My process is a bit hectic. My best analogy is borrowed from my years of being a restaurant manager. I used to work at a very busy brunch spot. Saturday morning, the restaurant is ready with empty tables and chairs, minutes before we open, a line of guests awaits and when the door opens right at 9:00 am, they rush in filling up every single space. My job is to make sure everyone is seated and every table filled at a timely manner. That is about ten minutes of high adrenaline chaotic blur. Then I take a step back and look at the livery lively scene of people settling into the spaces we’ve put them in. I will then make rounds throughout the floor, making sure that all is in order, that there is a spoon with a coffee, every child with a set of crayons, enough napkins for the table, smiles from everyone. So into my process, the concept, the idea of what I want to create is I think that line of customers. Doors opening is when pick up my pen. The restaurant is my paper, the rush of people are ideas forming into lines and shapes, and after a chaotic blur of sketching, I step back, then I make my rounds that assuring that every line is it’s place, every color choice makes sense, every shape is seated.

Do you have a favourite artist? What is it about that artist’s work you like?
I’m inspired by very many artists, too many to have a favourite. The emotions of Keith Haring, Jean Michel Basquiat, Egon Schiele, the poise of Tamara De Lempicka, the spirit of Hockney, the lines of Peggy Bacon, the figures of Yannis Tsarouchis, the movements of Rene Grau, the shapes of Paul Iribe, the stories of Eric Carle, Maurice Sendak, the edges of Ezra Jack Keats, the hope in such important work by Amy Sherald, Jordan Casteel and Kadir Nelson, the color play of John Baldessari, expressions caught by Peter Hujar. The pride in colors and textures of Pacita Abad.

Do you have a favourite artist supply, a favourite method, or favourite location, where you like to create artwork?
Favorite artist supply store was this shop actually called “The Artist Supply Store.” Its closed now but I used to live a few steps from it when I first moved to Chicago. It was the most unorganized, discombobulated maze made out of aisles and colors. The thrift store of all art stores. I absolutely loved everything about it. My favorite method is loose sketches with graphite pencil or a Pilot ink pen. Favourite location, a busy cafe, a crowded library, a park where all the benches are taken, the train, basically anywhere with people in it moving about their lives.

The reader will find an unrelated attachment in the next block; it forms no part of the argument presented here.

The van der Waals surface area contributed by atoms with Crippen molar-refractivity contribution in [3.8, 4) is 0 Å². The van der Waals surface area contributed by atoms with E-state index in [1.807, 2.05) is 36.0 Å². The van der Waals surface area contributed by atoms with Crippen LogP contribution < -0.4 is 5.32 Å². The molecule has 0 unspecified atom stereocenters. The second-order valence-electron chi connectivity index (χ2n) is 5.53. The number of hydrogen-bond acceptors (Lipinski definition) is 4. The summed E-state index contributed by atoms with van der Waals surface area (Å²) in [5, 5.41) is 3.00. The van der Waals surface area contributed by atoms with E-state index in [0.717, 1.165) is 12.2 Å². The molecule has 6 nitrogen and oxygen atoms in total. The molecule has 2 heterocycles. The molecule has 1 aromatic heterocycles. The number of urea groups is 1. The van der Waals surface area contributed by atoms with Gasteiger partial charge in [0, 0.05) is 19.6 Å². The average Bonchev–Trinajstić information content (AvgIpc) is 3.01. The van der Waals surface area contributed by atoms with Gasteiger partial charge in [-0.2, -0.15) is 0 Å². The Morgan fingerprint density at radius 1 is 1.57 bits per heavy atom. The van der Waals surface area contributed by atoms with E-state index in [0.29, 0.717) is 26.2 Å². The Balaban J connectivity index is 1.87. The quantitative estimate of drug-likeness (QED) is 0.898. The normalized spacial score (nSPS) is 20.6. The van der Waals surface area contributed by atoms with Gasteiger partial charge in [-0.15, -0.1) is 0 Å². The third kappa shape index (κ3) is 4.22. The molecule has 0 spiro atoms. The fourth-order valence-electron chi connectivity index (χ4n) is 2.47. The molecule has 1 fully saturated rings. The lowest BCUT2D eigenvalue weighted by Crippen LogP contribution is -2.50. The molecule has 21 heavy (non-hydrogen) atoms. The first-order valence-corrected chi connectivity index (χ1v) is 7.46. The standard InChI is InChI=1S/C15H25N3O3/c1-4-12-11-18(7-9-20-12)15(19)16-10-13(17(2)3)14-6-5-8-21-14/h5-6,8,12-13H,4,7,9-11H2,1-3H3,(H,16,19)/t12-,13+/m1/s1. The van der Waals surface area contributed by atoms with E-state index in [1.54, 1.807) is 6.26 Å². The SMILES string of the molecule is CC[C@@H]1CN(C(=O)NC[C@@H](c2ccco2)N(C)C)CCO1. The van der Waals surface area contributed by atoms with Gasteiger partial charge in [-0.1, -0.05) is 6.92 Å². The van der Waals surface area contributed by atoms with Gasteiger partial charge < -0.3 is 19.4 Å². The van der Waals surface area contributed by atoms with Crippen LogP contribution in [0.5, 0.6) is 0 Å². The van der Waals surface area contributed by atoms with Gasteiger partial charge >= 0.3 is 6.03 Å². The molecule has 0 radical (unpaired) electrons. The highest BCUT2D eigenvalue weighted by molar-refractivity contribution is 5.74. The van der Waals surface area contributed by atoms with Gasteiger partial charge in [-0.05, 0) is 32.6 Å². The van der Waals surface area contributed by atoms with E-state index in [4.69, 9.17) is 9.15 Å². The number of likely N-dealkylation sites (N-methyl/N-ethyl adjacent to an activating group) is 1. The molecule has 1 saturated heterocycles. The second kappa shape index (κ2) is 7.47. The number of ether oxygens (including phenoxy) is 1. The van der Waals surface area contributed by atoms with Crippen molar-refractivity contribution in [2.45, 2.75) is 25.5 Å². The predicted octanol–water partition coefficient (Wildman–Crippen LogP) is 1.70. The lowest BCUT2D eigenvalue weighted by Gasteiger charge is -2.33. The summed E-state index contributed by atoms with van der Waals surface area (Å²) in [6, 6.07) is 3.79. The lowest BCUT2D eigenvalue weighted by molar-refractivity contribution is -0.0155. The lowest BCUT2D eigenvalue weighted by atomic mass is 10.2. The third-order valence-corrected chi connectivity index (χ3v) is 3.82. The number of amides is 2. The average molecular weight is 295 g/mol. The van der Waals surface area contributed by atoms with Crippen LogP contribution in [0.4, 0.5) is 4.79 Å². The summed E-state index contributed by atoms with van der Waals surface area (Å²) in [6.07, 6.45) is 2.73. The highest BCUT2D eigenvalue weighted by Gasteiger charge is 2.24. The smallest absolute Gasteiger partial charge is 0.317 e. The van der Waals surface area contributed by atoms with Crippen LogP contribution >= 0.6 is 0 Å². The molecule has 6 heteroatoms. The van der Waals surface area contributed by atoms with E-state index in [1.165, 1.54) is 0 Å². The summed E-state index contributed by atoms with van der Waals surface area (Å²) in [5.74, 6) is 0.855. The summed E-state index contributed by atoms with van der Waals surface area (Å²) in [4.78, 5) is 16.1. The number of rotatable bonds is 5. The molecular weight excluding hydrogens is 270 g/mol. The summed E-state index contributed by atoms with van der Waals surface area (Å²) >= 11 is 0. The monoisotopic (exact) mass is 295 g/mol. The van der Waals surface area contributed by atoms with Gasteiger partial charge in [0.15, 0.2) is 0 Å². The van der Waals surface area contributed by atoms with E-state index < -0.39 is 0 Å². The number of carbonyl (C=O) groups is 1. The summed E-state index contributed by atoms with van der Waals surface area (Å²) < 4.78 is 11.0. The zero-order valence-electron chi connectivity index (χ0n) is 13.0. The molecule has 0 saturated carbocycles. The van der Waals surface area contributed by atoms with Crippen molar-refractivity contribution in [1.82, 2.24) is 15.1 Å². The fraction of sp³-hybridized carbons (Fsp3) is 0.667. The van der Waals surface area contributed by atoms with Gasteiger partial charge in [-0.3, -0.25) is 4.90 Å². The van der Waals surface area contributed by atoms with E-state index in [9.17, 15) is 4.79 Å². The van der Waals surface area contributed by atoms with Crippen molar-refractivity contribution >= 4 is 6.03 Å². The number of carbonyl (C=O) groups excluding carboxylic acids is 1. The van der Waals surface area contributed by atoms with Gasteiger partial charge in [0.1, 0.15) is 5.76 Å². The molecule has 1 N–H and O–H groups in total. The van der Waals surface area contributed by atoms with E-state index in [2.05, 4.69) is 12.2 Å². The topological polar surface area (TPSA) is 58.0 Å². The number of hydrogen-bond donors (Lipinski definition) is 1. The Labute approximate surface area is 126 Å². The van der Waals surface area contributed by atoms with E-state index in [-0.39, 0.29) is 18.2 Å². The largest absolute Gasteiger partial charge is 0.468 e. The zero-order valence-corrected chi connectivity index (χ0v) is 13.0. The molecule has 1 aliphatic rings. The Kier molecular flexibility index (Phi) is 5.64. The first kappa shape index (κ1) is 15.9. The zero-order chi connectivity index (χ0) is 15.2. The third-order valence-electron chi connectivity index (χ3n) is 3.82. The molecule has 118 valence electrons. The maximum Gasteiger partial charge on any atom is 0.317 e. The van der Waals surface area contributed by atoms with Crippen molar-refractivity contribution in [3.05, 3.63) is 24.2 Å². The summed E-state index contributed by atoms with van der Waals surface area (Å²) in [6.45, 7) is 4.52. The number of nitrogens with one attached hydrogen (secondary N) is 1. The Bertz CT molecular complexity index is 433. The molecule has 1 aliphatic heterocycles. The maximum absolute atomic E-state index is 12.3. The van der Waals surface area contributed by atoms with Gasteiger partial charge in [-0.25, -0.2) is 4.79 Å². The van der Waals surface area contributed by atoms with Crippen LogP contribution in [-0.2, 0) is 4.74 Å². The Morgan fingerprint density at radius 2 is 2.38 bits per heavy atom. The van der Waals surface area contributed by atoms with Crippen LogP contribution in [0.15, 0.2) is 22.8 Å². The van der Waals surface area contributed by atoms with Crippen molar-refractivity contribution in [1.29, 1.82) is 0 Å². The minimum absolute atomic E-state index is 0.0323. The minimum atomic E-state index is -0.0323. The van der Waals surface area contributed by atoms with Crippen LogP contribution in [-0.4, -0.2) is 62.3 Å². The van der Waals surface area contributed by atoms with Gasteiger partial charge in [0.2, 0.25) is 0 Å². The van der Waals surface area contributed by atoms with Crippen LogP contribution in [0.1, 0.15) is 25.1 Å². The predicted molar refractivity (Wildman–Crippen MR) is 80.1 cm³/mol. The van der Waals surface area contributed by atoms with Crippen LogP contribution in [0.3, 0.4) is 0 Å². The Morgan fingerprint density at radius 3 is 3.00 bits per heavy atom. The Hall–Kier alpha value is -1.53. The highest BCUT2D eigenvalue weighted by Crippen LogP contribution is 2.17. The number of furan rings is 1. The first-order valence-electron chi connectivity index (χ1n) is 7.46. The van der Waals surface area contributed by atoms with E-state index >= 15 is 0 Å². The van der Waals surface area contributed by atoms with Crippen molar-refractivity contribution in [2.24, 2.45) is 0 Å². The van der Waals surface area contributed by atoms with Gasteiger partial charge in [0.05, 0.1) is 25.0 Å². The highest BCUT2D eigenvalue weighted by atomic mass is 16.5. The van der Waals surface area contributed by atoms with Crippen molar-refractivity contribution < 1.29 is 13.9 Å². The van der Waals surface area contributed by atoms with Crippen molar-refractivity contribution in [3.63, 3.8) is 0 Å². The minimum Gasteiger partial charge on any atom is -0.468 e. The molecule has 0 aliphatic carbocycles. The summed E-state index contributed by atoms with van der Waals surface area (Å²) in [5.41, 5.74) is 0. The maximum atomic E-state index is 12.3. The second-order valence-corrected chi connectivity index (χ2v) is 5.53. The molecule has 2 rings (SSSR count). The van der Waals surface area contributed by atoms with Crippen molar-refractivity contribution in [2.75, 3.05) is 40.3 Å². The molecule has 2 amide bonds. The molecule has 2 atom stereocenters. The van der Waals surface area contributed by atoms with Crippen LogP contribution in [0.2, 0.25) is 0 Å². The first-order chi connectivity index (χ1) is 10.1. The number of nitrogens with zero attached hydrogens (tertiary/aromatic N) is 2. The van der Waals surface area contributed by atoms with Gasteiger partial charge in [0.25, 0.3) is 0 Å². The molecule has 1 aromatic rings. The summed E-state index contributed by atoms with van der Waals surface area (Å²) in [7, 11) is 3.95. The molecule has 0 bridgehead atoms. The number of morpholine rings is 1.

If you could give a viewer clues to understanding your art, what would you say?
I found my voice in art quite recently. When the pandemic started, I was laid off from the restaurant I was working in which was stressful but in retrospect it’s exactly what I needed to start my journey in illustration. During this time, I found myself missing the lively setting of a busy restaurant, so I was back to drawing a lot characters, a lot of faces referenced from regulars and customers that I think took space in my brain and maybe it was my way of filtering through that. At the same time, I was very emotional from the murder of George Floyd and the number of heartbreaking stories of all the victims of police injustice. For months, I drew the faces of all these victims and learned their stories. My husband and I participated the protest in the city and it filled me with inspiration that so many people, from different backgrounds were standing together. I was also very inspired by Jane Elliot’s work and her viewpoint of how there is only one race, the human race which I think depicted this gray palette that I now use for every face I draw, surrounded by colorful lines, shapes and textures that creates their clothes, their personalities, their environment all very loosely, which brings the focus to the faces of the people, as it should generally in life, I think. And as for the color choices, I just like more muted, introverted colors. I think that’s maybe my personality. Why I love a gloomy day in fall or winter, the colors are less saturated which probably also explains why I left the vivid and loud colors of California for the cold and softer colors of Chicago.

Why does art matter to you? Why might it matter to the world?
It matters to me because its the best way, if not the only way, that I can properly communicate my story. I think it matters to the world because as humans we want to understand but sometimes we just need the stories to be said in different ways and some stories to be given the chance to be said.

Do you think illustration has the eye of the public or could public awareness of this field be improved upon?
I think we live in a very visual world, more so now with social media and daily interaction with screens. I think we kind of depend on visuals and images, maybe even need it without realizing but hopefully this will make us more selective of what we look at and stop and think and find ourselves in it, or others in it or acknowledge it we can’t. So an illustration, or any piece of visual art, should exist for a reason, for a purpose, to help someone understand, or to help someone remember, or make someone laugh, cry or angry, to inspire, to change, to represent, to diversify and to include. Vision is what’s needed for change, so if that’s making the public aware, one illustration at a time, that’s what we shall do.